Agreeable eye.

an eudæmonistarchives

March 2017

small talk

…when one is doing nothing it is imperative to talk all the time; and that is the most wearisome and the most dangerous of all forms of constraint. I will even go further and maintain that to make any society really pleasant, not only must everyone be doing something, but something that requires a certain degree of attention. Crochet is as bad as nothing; it takes as much to amuse a woman who is crocheting as one who is sitting with folded hands.

—Rousseau (Confessions, book 5)

Citation (57)

a painting of brioche
‘La Brioche’ (1763), Jean-Baptiste-Siméon Chardin

[Mais aussi quand j’avais une fois ma chère petite brioche, et que, bien enfermé dans ma chambre, j’allais trouver ma bouteille au fond d’une armoire, quelles bonnes petites buvettes je faisais là tout seul en lisant quelques pages de roman !] Car lire en mangeant fut toujours ma fantaisie, au défaut d’un tête-à-tête : c’est le supplément de la société qui me manque. Je dévore alternativement une page et un morceau : c’est comme si mon livre dînait avec moi.

…it has always been a fancy of mine to read as I eat when I am on my own; it makes up for the lack of society. I devour a page and a mouthful alternately, and it is as if my book were dining with me.

—Jean-Jacques Rousseau (Confessions, book 6, p. 255, trans. J.M. Cohen)1

  1. I omitted the translation for the part in brackets, naturally. []

marginal

Ladies and skeletons
A pretty scene from La grande danse macabre (ca. 1539)

The other morning I started reading Judith Butler’s Giving an Account of Oneself; I think I meant it to be a tonic after reading the Confessions of J-J Rousseau, which I found – to put it mildly – tiresome.1 I was hoping its consideration of the ways in which one, as both writer and subject of personal narrative, is opaque to oneself would be helpful if not in making Rousseau a more sympathetic subject, at least appear more human. So far, however, its offerings at the altar of the World Spirit have proven more helpful in thinking about Jessa Crispin’s Why I Am Not a Feminist.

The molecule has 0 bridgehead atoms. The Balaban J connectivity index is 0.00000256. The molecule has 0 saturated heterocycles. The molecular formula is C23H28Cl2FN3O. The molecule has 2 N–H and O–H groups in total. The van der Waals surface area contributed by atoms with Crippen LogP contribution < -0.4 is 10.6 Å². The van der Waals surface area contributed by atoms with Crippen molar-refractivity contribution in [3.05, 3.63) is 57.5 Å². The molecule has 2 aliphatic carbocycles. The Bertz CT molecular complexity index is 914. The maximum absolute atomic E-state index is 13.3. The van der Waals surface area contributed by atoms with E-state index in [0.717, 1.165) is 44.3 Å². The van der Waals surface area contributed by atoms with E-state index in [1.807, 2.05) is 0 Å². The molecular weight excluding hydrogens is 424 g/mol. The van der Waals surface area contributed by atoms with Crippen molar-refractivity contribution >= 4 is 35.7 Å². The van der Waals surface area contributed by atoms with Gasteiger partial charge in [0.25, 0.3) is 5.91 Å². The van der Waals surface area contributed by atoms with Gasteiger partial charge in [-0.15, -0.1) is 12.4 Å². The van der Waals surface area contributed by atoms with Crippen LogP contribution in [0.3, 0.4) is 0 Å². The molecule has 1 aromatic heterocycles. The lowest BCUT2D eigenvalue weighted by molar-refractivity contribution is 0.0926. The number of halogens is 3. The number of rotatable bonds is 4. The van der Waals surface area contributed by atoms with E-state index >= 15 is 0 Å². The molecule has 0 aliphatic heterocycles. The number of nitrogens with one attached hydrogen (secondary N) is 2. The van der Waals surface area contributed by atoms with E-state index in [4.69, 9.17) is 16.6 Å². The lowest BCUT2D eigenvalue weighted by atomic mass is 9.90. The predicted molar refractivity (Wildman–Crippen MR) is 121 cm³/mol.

It was not the importance of social context, the heavy leaning on Foucault that made Butler’s book useful – no, rather it was this sentence: ‘I make eclectic use of various philosophers and critical theorists in this inquiry. Not all of these positions are compatible with one another, and I do not aim to synthesize them here’ (21). One is tempted to say that this eclecticism is sloppiness or an especially peculiar rhetorical strategy. Indeed, in Crispin’s book – which uses a similar device, though less explicitly – I thought it was the result of lazy editing. On further thought, however, it appears to get to the crux of the matter, which, in Why I Am Not a Feminist is twofold: first, advertising feminism does not in itself improve the lot of women because, second – to paraphrase Simone de Beauvoir – there is not a woman problem, but a capitalism problem. In short, the t-shirt with the catchy girl-power slogan does nothing to improve the lives of the folks who are underpaid to make it. So one must throw out everything – including every bit of deuced patriarchal rhetoric.

* * *

This is not what I want to say. I feel myself falling into the trap of other amateur critics of the book – of wanting to point out things that appear misguided only to find myself agreeing with them in part (note the dangers of attempting to answer an eclectic rhetoric). Most irritating of all in this most irritating of times is the suspicion that I cannot say anything about it at all, that I cannot think anything about it at all, that I can neither agree not disagree nor understand nor misunderstand because the nature of the work yokes these actions with a vision of how the world should work. It does not offer an explicit statement of that visions (beyond ‘better’), but points to the place to fall in line.

I’ve never much cared for that sort of thing – not because I march to the beat of a different drummer, but because I don’t much care for drums in the first place.

  1. In the course of ranting about the book, it was pointed out to me that the transparency of Rousseau’s prose – his ability to let the reader see that he is neurotic, obnoxious, and ungrateful (as well as just a generally unpleasant person as a whole) while protesting how others are insincere, mendacious, and out to get him – is a rare and powerful gift, and should be appreciated. I think I might work myself up to appreciate it, given time – and a different subject. []

A view (47)

the lonely shore

There is society, where none intrudes
By the deep Sea, and music in its roar… (etc)

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